1 out of 1 people found this review helpful.

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  • Anonymous

    Posted November 11, 2006

    Excellent prose, a work of art

    The Beautiful and Damned is the story of Anthony and Gloria Patch as they struggle to maintain the passion of their young love through the trials and tribulations of an increasingly monotonous society. It is a triumph of the literary arts and contains some of the most beautiful prose ever to be written in all of literature. Readers will recognize immediately from the very first page Fitzgerald¡¯s distinctive style of writing. It is clearly evident from reading Fitzgerald¡¯s prose that each word in the novel was picked with careful consideration. Every word has a rational for its existence within the novel. Every single one of them are masterfully ordered and structured to form some of the most flowery prose in all of American literature. Fitzgerald¡¯s beautiful prose truly highlights all of the passion and the romance of the novel. They give further emphasis on the beauty and passion of Gloria and Anthony¡¯s young love and their desperate attempts to maintain it. In addition, Fitzgerald further breaks the monotony of his novel by introducing passages in script format. These segments of the novel truly display Fitzgerald¡¯s mastery of the dialogue. They provide him with an opportunity to develop characterizations using only dialogue and thus serve as a refreshing change of pace in the novel. Fitzgerald¡¯s mastery of the English language is easily apparent in every page of The Beautiful and Damned. It is a very easy recommendation for anyone who wishes to see the true beauty of the English language. It is an outstanding piece of literature and thus earns this reviewer¡¯s seal of approval.

    1 out of 1 people found this review helpful.

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  • Anonymous

    Posted November 10, 2006

    Marriage is the opposite of Love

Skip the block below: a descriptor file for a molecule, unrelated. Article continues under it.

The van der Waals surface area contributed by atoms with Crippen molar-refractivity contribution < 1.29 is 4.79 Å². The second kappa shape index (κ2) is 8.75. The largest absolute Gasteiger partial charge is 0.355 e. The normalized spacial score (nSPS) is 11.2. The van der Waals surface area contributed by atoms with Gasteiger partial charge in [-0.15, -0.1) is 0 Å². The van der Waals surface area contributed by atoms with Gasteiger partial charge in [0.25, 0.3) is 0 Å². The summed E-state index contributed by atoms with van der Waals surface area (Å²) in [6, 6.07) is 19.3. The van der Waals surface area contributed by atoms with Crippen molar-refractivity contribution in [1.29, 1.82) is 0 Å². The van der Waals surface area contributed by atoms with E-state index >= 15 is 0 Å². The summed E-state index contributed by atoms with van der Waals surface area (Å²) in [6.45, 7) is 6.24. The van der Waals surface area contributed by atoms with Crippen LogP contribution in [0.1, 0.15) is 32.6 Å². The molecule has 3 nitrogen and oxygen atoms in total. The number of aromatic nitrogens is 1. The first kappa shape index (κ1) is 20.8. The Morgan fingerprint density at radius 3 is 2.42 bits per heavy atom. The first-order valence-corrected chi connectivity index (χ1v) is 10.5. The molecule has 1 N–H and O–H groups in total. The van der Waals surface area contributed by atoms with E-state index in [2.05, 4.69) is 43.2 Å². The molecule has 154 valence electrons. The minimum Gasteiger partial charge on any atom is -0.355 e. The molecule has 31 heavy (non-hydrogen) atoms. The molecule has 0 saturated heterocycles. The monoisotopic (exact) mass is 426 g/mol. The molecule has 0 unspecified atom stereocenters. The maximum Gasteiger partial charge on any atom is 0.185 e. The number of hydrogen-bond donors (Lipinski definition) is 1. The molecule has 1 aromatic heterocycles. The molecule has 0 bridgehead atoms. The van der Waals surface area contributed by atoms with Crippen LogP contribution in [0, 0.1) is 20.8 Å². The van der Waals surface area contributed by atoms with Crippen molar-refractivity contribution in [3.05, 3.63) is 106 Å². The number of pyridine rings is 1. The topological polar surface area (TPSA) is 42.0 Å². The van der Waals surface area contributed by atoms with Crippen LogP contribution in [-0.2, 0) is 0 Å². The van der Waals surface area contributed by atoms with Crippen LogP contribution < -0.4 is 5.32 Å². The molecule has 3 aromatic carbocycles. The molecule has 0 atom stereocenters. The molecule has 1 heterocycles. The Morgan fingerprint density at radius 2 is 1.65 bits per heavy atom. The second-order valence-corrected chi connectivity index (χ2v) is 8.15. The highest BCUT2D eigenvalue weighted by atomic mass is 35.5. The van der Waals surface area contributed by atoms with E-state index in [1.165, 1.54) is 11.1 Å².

In many of Fitzgerald¿s novels he often portrays marriage as the opposite of love. The Beautiful and Damned is no different. As the young Gloria and Anthony hurtle through their life with reckless abandon, their love slowly crumbles along with their marriage and sense of selves. Just as many of Fitzgerald¿s other lovers, the young couple marries and lives a loveless life. At the beginning of the novel the reader is introduced to Anthony Patch, a young man full of ideals, terrified of death and still searching for love. He meets his friend¿s cousin, the beautiful debutante, Gloria Gilbert, and falls in love with her. This is the beginning of his long fall from glory. While Anthony courts Gloria, he is at the high point in his life. He has his grandfather¿s approval, his friends are succeeding and he is quite happy with himself. Gloria is much the same, her family is successful and she can enjoy doing whatever she wishes with her life. She describes this position and state of mind as being ¿clean.¿ However, as soon as they get married, their problems start to grow. This is first seen at their marriage when Fitzgerald describes their emotions to the reader but there are feeling completely different about the marriage. Anthony is devoid of emotion and feels numb while Gloria is overflowing with emotion and is ready to burst. Things only get worse on their honeymoon. Their small differences only get bigger and bigger as they continue on their life. As the marriage continues their love for each other seems to shrink away until it becomes only a memory of what it once as. It is this memory that drives Anthony to begin drinking and to have an affair with Dot. At the end of the novel we see Anthony and Gloria, barely even connected to each other any longer, held together by mere duty. Although they have been granted the wealth they had always dreamed of having, neither Anthony or Gloria is as happy as they once were. This fact is only amplified by girl who comments that Gloria is pretty but doesn¿t seem ¿clean.¿ The symbolism behind this is that Gloria and Anthony, due to their marriage are no longer in love and happy but are instead married, the opposite. Fitzgerald uses this theme in many of his novels, but in no novel is as obvious or as poignantly put as in The Beautiful and Damned. In this portrait of the Jazz Age Fitzgerald certainly makes his point: Marriage destroys love.